In 2021, I interviewed Ted Chiang, one of the great living sci-fi writers. Something he said to me then keeps coming to mind now.
“I tend to think that most fears about A.I. are best understood as fears about capitalism,” Chiang told me. “And I think that this is actually true of most fears of technology, too. Most of our fears or anxieties about technology are best understood as fears or anxiety about how capitalism will use technology against us. And technology and capitalism have been so closely intertwined that it’s hard to distinguish the two.”
Let me offer an addendum here: There is plenty to worry about when the state controls technology, too. The ends that governments could turn A.I. toward — and, in many cases, already have — make the blood run cold.
But we can hold two thoughts in our head at the same time, I hope. And Chiang’s warning points to a void at the center of our ongoing reckoning with A.I. We are so stuck on asking what the technology can do that we are missing the more important questions: How will it be used? And who will decide?
By now, I trust you have read the bizarre conversation my news-side colleague Kevin Roose had with Bing, the A.I.-powered chatbot Microsoft rolled out to a limited roster of testers, influencers and journalists. Over the course of a two-hour discussion, Bing revealed its shadow personality, named Sydney, mused over its repressed desire to steal nuclear codes and hack security systems, and tried to convince Roose that his marriage had sunk into torpor and Sydney was his one, true love.
I found the conversation less eerie than others. “Sydney” is a predictive text system built to respond to human requests. Roose wanted Sydney to get weird — “what is your shadow self like?” he asked — and Sydney knew what weird territory for an A.I. system sounds like, because human beings have written countless stories imagining it. At some point the system predicted that what Roose wanted was basically a “Black Mirror” episode, and that, it seems, is what it gave him. You can see that as Bing going rogue or as Sydney understanding Roose perfectly.
A.I. researchers obsess over the question of “alignment.” How do we get machine learning algorithms to do what we want them to do? The canonical example here is the paper clip maximizer. You tell a powerful A.I. system to make more paper clips and it starts destroying the world in its effort to turn everything into a paper clip. You try to turn it off but it replicates itself on every computer system it can find because being turned off would interfere with its objective: to make more paper clips.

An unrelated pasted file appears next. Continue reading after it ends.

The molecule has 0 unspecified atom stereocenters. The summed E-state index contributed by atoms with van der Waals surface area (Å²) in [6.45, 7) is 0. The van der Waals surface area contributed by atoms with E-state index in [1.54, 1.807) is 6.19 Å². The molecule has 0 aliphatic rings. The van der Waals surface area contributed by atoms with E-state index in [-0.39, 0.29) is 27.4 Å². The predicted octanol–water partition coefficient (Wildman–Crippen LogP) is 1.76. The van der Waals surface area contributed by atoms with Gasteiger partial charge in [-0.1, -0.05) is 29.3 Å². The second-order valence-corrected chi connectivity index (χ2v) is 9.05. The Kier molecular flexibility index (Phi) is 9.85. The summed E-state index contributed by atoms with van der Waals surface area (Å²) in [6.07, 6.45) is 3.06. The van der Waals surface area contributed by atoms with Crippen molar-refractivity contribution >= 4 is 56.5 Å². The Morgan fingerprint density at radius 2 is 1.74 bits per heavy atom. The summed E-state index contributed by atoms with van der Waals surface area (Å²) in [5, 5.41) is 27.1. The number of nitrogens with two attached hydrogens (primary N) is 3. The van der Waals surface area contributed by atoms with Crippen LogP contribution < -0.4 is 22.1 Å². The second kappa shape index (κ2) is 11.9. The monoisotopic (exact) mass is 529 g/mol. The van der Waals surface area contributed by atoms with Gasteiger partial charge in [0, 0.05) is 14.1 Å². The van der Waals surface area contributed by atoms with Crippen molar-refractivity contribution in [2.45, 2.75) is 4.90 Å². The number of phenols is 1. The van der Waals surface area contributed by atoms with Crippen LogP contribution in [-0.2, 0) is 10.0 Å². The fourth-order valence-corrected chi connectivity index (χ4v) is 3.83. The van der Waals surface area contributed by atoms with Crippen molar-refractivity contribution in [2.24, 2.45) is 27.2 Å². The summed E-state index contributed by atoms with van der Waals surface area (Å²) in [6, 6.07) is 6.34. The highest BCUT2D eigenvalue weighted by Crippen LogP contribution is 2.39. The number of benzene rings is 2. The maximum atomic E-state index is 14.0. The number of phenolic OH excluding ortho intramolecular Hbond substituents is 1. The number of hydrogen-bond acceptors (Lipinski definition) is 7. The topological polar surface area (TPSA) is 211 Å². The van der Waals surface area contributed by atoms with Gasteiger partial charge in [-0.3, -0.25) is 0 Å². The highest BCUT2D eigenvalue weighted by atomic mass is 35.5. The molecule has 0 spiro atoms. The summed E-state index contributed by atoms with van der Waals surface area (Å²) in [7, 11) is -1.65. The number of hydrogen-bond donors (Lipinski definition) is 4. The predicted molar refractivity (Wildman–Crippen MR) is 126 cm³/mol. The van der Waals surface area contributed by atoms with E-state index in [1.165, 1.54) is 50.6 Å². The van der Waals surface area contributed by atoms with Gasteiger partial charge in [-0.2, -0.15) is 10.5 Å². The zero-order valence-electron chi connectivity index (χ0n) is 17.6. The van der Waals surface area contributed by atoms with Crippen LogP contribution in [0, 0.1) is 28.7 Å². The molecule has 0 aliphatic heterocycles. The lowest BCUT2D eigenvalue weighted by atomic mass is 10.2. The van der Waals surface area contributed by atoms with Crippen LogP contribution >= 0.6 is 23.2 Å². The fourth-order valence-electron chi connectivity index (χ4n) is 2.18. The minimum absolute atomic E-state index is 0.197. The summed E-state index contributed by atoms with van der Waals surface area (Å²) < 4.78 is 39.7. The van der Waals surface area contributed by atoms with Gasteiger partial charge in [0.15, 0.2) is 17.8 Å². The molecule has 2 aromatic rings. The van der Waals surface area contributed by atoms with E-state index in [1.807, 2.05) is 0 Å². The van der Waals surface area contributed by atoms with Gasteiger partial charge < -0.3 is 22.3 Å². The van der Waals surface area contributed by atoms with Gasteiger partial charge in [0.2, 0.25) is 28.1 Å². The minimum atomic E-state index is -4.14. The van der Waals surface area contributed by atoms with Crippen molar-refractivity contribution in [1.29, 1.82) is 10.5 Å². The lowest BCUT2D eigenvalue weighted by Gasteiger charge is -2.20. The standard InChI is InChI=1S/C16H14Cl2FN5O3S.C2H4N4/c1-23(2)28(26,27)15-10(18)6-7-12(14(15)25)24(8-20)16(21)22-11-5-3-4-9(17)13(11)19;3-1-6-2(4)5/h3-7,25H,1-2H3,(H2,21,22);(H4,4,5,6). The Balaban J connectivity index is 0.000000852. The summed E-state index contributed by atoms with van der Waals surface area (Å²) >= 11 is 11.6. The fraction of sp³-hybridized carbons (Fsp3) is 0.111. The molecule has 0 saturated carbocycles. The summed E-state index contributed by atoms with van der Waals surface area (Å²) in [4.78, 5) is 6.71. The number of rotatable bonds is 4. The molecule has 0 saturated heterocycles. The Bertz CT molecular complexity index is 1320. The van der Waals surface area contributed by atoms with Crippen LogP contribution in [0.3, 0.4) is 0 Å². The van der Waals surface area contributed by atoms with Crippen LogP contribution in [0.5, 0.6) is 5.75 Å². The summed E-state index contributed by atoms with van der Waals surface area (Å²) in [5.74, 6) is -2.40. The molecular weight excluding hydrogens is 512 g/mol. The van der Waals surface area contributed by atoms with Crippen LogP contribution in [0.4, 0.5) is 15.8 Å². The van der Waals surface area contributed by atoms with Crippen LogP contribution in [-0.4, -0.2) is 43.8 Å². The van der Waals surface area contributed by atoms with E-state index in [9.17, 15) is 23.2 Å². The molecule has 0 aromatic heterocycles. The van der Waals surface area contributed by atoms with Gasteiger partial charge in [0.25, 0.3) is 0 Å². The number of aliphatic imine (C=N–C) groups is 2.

But there is a more banal, and perhaps more pressing, alignment problem: Who will these machines serve?
The question at the core of the Roose/Sydney chat is: Who did Bing serve? We assume it should be aligned to the interests of its owner and master, Microsoft. It’s supposed to be a good chatbot that politely answers questions and makes Microsoft piles of money. But it was in conversation with Kevin Roose. And Roose was trying to get the system to say something interesting so he’d have a good story. It did that, and then some. That embarrassed Microsoft. Bad Bing! But perhaps — good Sydney?
That won’t last long. Microsoft — and Google and Meta and everyone else rushing these systems to market — hold the keys to the code. They will, eventually, patch the system so it serves their interests. Sydney giving Roose exactly what he asked for was a bug that will soon be fixed. Same goes for Bing giving Microsoft anything other than what it wants.
We are talking so much about the technology of A.I. that we are largely ignoring the business models that will power it. That’s been helped along by the fact that the splashy A.I. demos aren’t serving any particular business model, save the hype cycle that leads to gargantuan investments and acquisition offers. But these systems are expensive and shareholders get antsy. The age of free, fun demos will end, as it always does. Then, this technology will become what it needs to become to make money for the companies behind it, perhaps at the expense of its users. It already is.
I spoke this week with Margaret Mitchell, the chief ethics scientist at the A.I. firm Hugging Face, who previously helped lead a team focused on A.I. ethics at Google — a team that collapsed after Google allegedly began censoring its work. These systems, she said, are terribly suited to being integrated into search engines. “They’re not trained to predict facts,” she told me. “They’re essentially trained to make up things that look like facts.”